Click to have a closer look
About this book
About this book
Originally published in 1971, this is an account of the centuries of experiment and speculation that have led to our understanding of how muscles work. The book traces all the developments in the field since 1600 and devotes special attention to the breakthroughs made in the last century.
It considers the nature of the muscle machine and its fuel, as well as the intricate regulation of energy supply under different conditions. It also examines the very varied kinds of muscle and the effects of some diseases on their structure and function. Finally it shows how the energy metabolism first elucidated for the mechanical work of muscle has been found to explain most of the other kinds of work done by cells, as in light production, secretion, ionic transport and electrical discharge.
The biochemistry of muscle, carbohydrate metabolism and phosphorylations was the author's chosen field of research for over forty years.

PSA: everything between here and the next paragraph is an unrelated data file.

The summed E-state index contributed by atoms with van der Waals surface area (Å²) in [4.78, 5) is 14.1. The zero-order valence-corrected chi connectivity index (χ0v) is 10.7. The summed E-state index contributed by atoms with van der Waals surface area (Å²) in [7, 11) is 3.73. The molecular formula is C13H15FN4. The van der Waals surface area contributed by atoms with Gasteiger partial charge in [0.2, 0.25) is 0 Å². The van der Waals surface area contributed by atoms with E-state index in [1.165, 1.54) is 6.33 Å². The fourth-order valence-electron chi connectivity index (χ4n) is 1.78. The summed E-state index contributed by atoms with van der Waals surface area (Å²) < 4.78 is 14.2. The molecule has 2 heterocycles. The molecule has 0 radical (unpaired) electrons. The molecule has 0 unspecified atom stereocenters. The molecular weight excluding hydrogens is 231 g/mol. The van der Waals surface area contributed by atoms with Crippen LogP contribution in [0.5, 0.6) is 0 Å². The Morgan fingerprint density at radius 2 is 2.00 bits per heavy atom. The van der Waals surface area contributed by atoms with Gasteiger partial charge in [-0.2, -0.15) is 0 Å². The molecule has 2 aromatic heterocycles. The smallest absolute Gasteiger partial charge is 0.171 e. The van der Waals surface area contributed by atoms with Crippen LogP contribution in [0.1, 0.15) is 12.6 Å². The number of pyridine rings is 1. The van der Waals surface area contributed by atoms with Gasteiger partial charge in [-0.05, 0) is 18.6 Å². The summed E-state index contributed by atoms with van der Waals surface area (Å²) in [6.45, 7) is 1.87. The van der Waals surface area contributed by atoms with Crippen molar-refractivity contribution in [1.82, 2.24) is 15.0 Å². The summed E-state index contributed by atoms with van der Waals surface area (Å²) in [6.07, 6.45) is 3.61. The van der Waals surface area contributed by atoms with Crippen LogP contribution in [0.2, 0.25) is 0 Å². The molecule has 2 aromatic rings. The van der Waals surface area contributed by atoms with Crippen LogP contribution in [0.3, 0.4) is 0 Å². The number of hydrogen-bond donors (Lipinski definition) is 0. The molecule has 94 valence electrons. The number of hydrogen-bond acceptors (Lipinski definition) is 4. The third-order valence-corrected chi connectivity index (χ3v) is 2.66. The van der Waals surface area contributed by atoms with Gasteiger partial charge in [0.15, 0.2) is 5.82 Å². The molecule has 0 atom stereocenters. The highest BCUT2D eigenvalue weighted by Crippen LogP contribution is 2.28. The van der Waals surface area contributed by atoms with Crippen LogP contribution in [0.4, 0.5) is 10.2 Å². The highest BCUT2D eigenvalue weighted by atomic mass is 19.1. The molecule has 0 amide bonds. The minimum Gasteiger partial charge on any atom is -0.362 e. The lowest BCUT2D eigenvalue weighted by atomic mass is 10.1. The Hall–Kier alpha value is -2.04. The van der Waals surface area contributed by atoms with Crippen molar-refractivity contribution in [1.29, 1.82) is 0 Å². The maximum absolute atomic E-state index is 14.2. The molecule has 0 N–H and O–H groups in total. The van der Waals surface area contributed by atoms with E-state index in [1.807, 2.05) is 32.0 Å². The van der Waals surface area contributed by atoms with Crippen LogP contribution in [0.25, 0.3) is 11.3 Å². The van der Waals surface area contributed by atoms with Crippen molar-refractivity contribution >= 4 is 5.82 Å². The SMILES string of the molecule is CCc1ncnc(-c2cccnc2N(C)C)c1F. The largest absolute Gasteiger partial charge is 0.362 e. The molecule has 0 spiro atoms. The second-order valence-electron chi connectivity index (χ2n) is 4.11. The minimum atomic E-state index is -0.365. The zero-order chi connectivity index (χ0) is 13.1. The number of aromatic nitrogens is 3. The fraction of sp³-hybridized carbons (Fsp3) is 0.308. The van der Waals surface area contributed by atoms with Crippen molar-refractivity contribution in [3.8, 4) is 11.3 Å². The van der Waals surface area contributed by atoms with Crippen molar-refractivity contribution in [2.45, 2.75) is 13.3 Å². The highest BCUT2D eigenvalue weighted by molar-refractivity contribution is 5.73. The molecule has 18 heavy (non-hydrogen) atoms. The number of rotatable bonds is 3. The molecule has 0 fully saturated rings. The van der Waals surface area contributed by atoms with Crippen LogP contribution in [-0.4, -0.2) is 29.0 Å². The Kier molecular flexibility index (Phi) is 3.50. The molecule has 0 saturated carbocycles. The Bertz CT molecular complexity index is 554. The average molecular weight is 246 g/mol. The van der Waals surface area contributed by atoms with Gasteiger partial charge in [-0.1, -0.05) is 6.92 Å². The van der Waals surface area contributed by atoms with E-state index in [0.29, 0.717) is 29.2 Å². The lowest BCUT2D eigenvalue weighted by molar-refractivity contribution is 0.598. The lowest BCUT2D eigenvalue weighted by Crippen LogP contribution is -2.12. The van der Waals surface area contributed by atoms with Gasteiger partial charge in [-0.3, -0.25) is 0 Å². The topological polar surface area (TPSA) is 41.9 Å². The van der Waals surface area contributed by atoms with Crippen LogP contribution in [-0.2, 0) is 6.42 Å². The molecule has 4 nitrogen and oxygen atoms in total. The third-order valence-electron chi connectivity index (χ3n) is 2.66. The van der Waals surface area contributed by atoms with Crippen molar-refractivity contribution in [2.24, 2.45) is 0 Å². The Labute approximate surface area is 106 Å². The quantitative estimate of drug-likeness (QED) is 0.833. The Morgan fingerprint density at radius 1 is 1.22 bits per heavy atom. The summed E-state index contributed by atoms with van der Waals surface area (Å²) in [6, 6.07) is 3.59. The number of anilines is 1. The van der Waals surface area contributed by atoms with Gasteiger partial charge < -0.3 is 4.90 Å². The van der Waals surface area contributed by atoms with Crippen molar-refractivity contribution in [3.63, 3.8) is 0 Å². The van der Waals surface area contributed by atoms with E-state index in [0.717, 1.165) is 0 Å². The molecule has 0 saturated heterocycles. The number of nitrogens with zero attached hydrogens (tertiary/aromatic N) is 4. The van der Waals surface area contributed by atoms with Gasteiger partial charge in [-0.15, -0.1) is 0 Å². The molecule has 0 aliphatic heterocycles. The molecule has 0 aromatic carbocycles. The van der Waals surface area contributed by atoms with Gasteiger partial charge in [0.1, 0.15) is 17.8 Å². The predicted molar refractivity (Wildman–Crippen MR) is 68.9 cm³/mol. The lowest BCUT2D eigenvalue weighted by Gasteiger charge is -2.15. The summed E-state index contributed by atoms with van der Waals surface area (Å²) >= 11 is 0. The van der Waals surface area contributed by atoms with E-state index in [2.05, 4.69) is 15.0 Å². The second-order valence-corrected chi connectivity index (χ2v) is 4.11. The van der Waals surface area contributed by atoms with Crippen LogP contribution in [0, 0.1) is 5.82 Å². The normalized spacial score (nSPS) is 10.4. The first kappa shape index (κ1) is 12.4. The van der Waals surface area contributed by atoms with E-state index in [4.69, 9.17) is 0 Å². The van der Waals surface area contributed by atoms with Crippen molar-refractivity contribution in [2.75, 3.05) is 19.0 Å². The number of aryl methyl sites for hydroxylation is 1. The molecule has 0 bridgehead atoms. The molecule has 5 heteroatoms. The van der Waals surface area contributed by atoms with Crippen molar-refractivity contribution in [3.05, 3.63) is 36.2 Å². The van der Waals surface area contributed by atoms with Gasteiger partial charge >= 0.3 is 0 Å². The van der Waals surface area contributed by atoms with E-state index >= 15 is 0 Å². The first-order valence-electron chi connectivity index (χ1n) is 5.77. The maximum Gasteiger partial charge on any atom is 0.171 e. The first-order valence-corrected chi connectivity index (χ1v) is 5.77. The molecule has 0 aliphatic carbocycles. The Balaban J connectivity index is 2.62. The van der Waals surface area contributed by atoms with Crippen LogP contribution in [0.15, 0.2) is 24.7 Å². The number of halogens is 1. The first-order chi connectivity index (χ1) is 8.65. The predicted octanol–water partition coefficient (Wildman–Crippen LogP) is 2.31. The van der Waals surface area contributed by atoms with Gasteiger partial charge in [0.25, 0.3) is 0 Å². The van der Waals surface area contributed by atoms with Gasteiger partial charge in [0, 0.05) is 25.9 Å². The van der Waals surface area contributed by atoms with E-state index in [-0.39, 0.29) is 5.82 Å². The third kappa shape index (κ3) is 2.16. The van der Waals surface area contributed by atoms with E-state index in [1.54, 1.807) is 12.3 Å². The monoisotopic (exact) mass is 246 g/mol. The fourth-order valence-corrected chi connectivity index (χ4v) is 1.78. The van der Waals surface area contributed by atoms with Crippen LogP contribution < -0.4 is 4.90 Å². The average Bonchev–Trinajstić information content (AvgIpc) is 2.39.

Preface; 1. Bringing muscles into focus: the first two millennia; 2. Muscle metabolism after the Chemical Revolution; 3. the relationship between mechanical events, heat production and metabolism; 4. The influence of brewing science on the study of muscle glycolysis; 5. The discovery of phosphagen and adenosinetriphosphate; 6. Adenosinetriphosphate as fuel and as phosphate-carrier; 7. Early studies of msucle structure and theories of contraction; 8. Interaction of actomyosin and ATP; 9. Some theories of contraction mechanism; 10. On myosin, actin and tropomyoson; 11. The sliding mechanism; 12. How does the sliding mechanism work?; 13. Excitation, excitation-contraction coupling and relaxation; 14. Happenings in intact muscle; 15. Rigor and the chemical; changes responsible for its onset; 16. Respiration; 17. Oxidative phosphorylation; 18. The regulation of carbohydrate metabolism for energy supply to the muscle machine; 19. A comparative study of the striated muscle of vertebrates; 20. Enzymic and other effects of denervation, cross-innervation and repeated stimulation; 21. some aspects of muscle disease; 22. Contraction in muscles of invertebrates; 23. Vertebrate smooth muscle; 24. Energy provision and contactile proteins in non-muscular functions; References.